Autumn’s reminder of tumultuous spring

By Pedro Nicolaci da Costa

WASHINGTON (BestGrowthStock) – This year, autumn feels strangely like spring: Just as the U.S. economy appears to be blooming again, Europe looks increasingly withered.

The long-stagnant U.S. labor market is perking up again, and November should register another solid round of job gains. At the same time, Ireland’s plight has all but engulfed financial markets, just as Greece did in March, raising the specter of a regional domino-effect that might eventually imperil the U.S. recovery.

Disruptions in bank lending during the second quarter dented U.S. business confidence, leading to a summer lull in investment and hiring that many feared might send the country into a renewed slump.

Such a possibility appears to have been averted for now, but inklings of further trouble are not far from the horizon.

A Reuters poll on Wednesday showed that 34 out of 50 analysts surveyed believe Portugal, where unions held a general strike on Wednesday, will be forced to follow Ireland and seek a bailout.

If that occurred, fears could grow about Spain, which has an economy and debt bigger than Greece, Ireland and Portugal combined, according to Deutsche Bank. Investors might begin to worry about the future of the single currency area set up over 11 years ago and regarded a major success in its first decade of existence.

European Union and IMF help for Ireland will not settle concerns about deeper budget problems for the euro zone as a whole. For investors, an upcoming 750 million euro bill sale for Portugal could prove a major short-term test.

“Is there still a contagion effect? You bet,” said Andrew Brenner, managing director at Guggenheim Partners in New York. “Is Portugal next? No. Spain is the real issue.”

A further worsening of conditions in Europe, in turn, could have major implications for both China, which counts on the continent as a key destination for its exports, and the United States, whose banks have a high exposure to the debt of Europe’s major financial institutions.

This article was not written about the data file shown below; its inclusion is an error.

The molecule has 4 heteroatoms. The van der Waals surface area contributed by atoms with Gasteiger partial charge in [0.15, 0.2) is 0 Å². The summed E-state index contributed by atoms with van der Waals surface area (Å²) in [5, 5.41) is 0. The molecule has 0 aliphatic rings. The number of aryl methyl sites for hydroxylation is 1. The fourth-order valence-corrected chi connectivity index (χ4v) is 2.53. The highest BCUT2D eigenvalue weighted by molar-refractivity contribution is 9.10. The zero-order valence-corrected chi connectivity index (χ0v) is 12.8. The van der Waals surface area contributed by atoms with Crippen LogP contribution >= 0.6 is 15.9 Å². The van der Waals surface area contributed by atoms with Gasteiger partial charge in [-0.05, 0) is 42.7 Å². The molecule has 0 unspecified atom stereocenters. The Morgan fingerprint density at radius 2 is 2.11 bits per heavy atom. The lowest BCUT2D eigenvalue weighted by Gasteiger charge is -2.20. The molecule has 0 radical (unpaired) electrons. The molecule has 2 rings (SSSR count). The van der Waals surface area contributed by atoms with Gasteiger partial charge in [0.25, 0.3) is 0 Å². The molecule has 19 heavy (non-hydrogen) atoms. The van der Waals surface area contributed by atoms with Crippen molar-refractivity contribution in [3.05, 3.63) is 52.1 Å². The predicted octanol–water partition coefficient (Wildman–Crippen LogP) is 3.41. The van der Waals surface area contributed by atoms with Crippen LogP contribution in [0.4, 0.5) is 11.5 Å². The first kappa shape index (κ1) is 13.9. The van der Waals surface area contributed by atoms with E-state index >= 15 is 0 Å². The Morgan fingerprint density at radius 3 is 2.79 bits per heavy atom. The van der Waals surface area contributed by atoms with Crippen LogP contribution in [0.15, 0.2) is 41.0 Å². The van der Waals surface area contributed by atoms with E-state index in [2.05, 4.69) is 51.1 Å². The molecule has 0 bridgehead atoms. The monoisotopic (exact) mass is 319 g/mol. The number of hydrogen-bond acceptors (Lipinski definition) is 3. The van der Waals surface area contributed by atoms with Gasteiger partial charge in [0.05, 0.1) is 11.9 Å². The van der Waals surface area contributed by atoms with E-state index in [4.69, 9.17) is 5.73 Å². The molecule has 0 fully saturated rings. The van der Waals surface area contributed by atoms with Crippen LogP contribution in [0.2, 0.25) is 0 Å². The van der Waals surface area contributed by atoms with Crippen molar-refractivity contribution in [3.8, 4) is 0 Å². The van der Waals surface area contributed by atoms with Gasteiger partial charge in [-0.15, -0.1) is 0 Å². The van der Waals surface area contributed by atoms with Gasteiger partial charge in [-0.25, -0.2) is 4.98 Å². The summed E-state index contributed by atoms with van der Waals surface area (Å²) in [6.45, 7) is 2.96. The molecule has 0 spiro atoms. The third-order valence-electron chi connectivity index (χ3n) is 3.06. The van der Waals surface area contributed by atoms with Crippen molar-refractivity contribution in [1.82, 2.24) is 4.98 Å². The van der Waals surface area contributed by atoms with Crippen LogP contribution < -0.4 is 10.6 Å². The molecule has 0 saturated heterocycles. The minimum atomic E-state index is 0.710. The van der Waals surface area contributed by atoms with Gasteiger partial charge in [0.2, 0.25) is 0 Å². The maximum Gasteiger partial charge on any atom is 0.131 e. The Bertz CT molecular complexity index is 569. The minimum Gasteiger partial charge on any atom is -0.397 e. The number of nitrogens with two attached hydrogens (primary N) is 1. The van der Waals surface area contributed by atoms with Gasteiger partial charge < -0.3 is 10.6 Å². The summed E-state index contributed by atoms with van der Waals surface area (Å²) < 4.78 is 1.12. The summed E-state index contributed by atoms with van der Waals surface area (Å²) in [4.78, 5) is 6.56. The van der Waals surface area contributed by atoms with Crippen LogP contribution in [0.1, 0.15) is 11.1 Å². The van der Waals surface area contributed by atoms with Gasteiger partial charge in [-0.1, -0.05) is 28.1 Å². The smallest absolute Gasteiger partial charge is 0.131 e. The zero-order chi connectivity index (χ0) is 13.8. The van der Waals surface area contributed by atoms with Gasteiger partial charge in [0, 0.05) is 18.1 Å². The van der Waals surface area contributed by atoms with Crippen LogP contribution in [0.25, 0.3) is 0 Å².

The European Central Bank will meet this week, but with the growth outlook for the continent mixed, analysts see no appetite for new policy steps. Indeed, talk of an eventual pullback in special liquidity facilities may resurface.

THE REAL THING?

At the very least, the U.S. recovery appears to be on a more solid footing. Weekly claims for jobless benefits have been trending down, sliding sharply to their lowest levels since mid-2008, before the financial crisis intensified.

The Labor Department’s monthly tally of employment on Friday is expected to show a gain of 140,000 new positions for November. That’s on top of October’s surprisingly strong 151,000 increase.

The jobless rate, however, is not expected to budge from around 9.6 percent, where it has been stuck for several months.

“Labor force growth is … expected to be stronger than normal for a time as many underemployed and discouraged workers start to make their way back,” said Aaron Smith, a senior economist at Moody’s Analytics in West Chester, Pennsylvania. “Thus net hiring has to pick up substantially before the unemployment rate can fall.”

U.S. durable goods data for October contained some potentially troubling signs. New orders for things like televisions, washing machines and refrigerators posted their biggest decline in nearly two years in October and business capital spending plans dropped.

Despite upward revisions to the prior month, the trend suggests consumer spending, which accounts for the better part of U.S. economic activity and has proven surprisingly robust in recent months, could begin to flag.

The same might be said of manufacturing. The Institute for Supply Management’s closely-watched index of factory activity, due on Wednesday, is expected to dip to 56.3 from 56.9.

In the spring, Europe’s credit market sneeze was a major factor in giving the United States a cold. A broader, drawn out European debt debacle like the one currently unfolding remains a plausible catalyst for an even nastier flu.

(Reporting by Pedro Nicolaci da Costa; Editing by Andrew Hay)

Autumn’s reminder of tumultuous spring